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Five takeaways from the Broncos’ first preseason game

Zac Stevens Avatar
August 12, 2018

DENVER — Real football is finally back.

For the first time in 223 days, the Denver Broncos took the field at Broncos Stadium at Mile High for an actual game on Saturday night.

While it was just a preseason game, it was the most informative event on the outlook of the 2018 Broncos up to this point.

Here are the five biggest takeaways from the matchup against the Minnesota Vikings.

It takes time

The NFL is, in fact, tough and thus, instant gratification is hard to come by.

Saturday, the Broncos found this out first hand in two respects.

As impressive as Case Keenum has looked with his myriad of weapons in the passing game through the first two weeks of training camp, it was very clear that it will take time for the chemistry to translate to the game field.

In the first team’s two series, they failed to pick up a single first down, while only racking up seven total yards.

“We didn’t move the ball at all,” head coach Vance Joseph said, disappointed after his team’s 42-28 loss. “I think it was three-and-out both times. Disappointing, obviously you want guys to go out there and at least have a decent drive, but we didn’t do that.”

Despite the lack of success, Joseph had no hesitations pulling the first-team group since it was part of the plan entering the night.

“It wasn’t worth it to play our starters past two series and get someone nicked,” Joseph elaborated. “It’s not worth it in the preseason. They’ll play more next week, obviously.”

The other harsh reality the team found out was rookies — even an impressive rookie class that the Broncos appear to have — need some time to marinate.

Overall, the youngsters certainly weren’t bad, but they didn’t have the instant grand impact they’ve been touted to posses outside of the running back room (read below).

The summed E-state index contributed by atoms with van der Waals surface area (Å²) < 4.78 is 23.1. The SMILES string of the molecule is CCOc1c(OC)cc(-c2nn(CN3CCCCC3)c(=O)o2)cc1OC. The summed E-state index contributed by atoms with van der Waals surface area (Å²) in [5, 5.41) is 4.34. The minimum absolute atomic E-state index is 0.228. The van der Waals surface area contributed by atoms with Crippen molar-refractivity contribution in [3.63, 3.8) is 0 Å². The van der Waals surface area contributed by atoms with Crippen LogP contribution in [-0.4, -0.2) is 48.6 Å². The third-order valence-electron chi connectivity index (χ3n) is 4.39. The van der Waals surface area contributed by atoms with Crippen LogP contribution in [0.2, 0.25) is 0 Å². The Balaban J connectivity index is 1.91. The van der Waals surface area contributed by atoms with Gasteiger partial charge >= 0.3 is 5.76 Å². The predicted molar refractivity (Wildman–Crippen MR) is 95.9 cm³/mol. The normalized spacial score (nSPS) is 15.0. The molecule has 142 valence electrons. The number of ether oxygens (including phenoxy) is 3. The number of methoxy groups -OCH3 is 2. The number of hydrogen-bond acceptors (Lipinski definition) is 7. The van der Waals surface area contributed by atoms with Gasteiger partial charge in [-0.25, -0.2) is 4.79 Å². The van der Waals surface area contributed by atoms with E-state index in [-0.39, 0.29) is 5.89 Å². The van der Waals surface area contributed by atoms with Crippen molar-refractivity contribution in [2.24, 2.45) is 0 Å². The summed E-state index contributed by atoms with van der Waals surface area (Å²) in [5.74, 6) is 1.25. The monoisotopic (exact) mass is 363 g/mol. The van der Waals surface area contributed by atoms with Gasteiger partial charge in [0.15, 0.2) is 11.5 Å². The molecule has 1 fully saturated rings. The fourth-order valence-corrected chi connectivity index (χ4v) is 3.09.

Bradley Chubb, the lauded No. 5 overall pick, finished with one tackle and second-round receiver Courtland Sutton — the star of training camp up to this point — had one reception for a mere three yards.

His most notable play was mistiming his jump on a sideline ball from Keenum, which would have extended one of the first team drives.

Third-round pick, cornerback Isaac Yiadom, had his work cutout for him as he was faced up against the Vikings stellar receiving corps. In the first quarter alone, Kirk Cousins and Trevor Siemian took advantage of the rookie, completing three balls on him.

As fun as it would have been for Broncos Country to see Keenum light it up against his former team, and to see the entire rookie class look like veterans, it wasn’t realistic.

This doesn’t mean it won’t happen this year; it just may take some time.

Backup competition?

After John Elway publicly stated there was going to be a competition for the backup quarterback position between Chad Kelly and Paxton Lynch in the spring, there’s been no sign of a competition on the field since.

Now, there may be one in the works.

“We’ll see. We’ll watch the tape and see where we are,” Joseph said when asked if Kelly will receive second-team reps in the future.

Coming in as the team’s second-team quarterback, former first-round pick Lynch had a forgettable performance — completing six passes on 11 attempts for 24 yards to go along with one interception and one sack.

Joseph characterized his performance as “up and down” before applauding third-string quarterback Kelly for his first NFL showing.

“Chad, he’s played well,” Joseph said with a rare positive outlook on the team’s first game. “He played well tonight outside of the one interception which led to a score for those guys. He is a guy that plays with a lot of confidence — that’s a good deal.”

In Kelly’s first two series he did what neither Keenum nor Lynch could do on multiple levels. First and foremost was throw for a touchdown, as he did in both series, and the second was gain more than two first downs.